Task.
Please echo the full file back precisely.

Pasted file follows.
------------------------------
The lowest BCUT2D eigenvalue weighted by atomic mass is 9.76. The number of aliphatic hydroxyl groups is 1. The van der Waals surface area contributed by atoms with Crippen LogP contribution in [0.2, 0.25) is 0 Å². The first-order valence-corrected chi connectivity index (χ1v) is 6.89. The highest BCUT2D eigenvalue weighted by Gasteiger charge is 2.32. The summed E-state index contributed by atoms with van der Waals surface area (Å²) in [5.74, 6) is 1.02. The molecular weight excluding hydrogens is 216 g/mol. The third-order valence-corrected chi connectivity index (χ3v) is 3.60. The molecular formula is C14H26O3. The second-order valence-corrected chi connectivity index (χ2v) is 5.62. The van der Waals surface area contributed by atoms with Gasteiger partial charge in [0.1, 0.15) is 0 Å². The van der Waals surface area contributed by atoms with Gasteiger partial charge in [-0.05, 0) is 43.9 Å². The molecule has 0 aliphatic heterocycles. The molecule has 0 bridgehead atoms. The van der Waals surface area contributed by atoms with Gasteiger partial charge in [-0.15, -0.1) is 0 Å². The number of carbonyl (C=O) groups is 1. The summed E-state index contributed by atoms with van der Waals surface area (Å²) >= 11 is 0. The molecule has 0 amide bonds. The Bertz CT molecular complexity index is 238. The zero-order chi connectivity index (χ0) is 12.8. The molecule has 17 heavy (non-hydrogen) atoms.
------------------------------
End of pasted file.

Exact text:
The lowest BCUT2D eigenvalue weighted by atomic mass is 9.76. The number of aliphatic hydroxyl groups is 1. The van der Waals surface area contributed by atoms with Crippen LogP contribution in [0.2, 0.25) is 0 Å². The first-order valence-corrected chi connectivity index (χ1v) is 6.89. The highest BCUT2D eigenvalue weighted by Gasteiger charge is 2.32. The summed E-state index contributed by atoms with van der Waals surface area (Å²) in [5.74, 6) is 1.02. The molecular weight excluding hydrogens is 216 g/mol. The third-order valence-corrected chi connectivity index (χ3v) is 3.60. The molecular formula is C14H26O3. The second-order valence-corrected chi connectivity index (χ2v) is 5.62. The van der Waals surface area contributed by atoms with Gasteiger partial charge in [0.1, 0.15) is 0 Å². The van der Waals surface area contributed by atoms with Gasteiger partial charge in [-0.05, 0) is 43.9 Å². The molecule has 0 aliphatic heterocycles. The molecule has 0 bridgehead atoms. The van der Waals surface area contributed by atoms with Gasteiger partial charge in [-0.15, -0.1) is 0 Å². The number of carbonyl (C=O) groups is 1. The summed E-state index contributed by atoms with van der Waals surface area (Å²) >= 11 is 0. The molecule has 0 amide bonds. The Bertz CT molecular complexity index is 238. The zero-order chi connectivity index (χ0) is 12.8. The molecule has 17 heavy (non-hydrogen) atoms.